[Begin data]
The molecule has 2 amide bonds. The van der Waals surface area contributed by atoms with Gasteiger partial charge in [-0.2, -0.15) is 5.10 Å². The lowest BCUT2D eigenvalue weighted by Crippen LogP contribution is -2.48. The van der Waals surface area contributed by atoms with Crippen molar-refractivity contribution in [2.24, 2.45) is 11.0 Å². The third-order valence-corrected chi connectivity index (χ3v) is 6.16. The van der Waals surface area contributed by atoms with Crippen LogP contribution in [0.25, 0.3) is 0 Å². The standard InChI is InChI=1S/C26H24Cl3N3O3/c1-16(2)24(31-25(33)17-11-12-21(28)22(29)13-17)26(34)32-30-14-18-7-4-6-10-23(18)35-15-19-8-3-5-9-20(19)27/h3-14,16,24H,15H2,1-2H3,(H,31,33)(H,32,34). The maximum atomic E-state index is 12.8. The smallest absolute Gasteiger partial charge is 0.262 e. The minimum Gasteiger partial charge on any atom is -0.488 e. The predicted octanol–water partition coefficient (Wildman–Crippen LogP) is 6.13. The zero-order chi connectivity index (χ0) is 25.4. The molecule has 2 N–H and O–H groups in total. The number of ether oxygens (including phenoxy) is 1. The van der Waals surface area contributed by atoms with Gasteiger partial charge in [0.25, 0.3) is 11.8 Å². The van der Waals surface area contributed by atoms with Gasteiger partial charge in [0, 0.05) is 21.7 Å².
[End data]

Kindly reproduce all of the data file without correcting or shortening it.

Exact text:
The molecule has 2 amide bonds. The van der Waals surface area contributed by atoms with Gasteiger partial charge in [-0.2, -0.15) is 5.10 Å². The lowest BCUT2D eigenvalue weighted by Crippen LogP contribution is -2.48. The van der Waals surface area contributed by atoms with Crippen molar-refractivity contribution in [2.24, 2.45) is 11.0 Å². The third-order valence-corrected chi connectivity index (χ3v) is 6.16. The van der Waals surface area contributed by atoms with Crippen LogP contribution in [0.25, 0.3) is 0 Å². The standard InChI is InChI=1S/C26H24Cl3N3O3/c1-16(2)24(31-25(33)17-11-12-21(28)22(29)13-17)26(34)32-30-14-18-7-4-6-10-23(18)35-15-19-8-3-5-9-20(19)27/h3-14,16,24H,15H2,1-2H3,(H,31,33)(H,32,34). The maximum atomic E-state index is 12.8. The smallest absolute Gasteiger partial charge is 0.262 e. The minimum Gasteiger partial charge on any atom is -0.488 e. The predicted octanol–water partition coefficient (Wildman–Crippen LogP) is 6.13. The zero-order chi connectivity index (χ0) is 25.4. The molecule has 2 N–H and O–H groups in total. The number of ether oxygens (including phenoxy) is 1. The van der Waals surface area contributed by atoms with Gasteiger partial charge in [0.25, 0.3) is 11.8 Å². The van der Waals surface area contributed by atoms with Gasteiger partial charge in [0, 0.05) is 21.7 Å².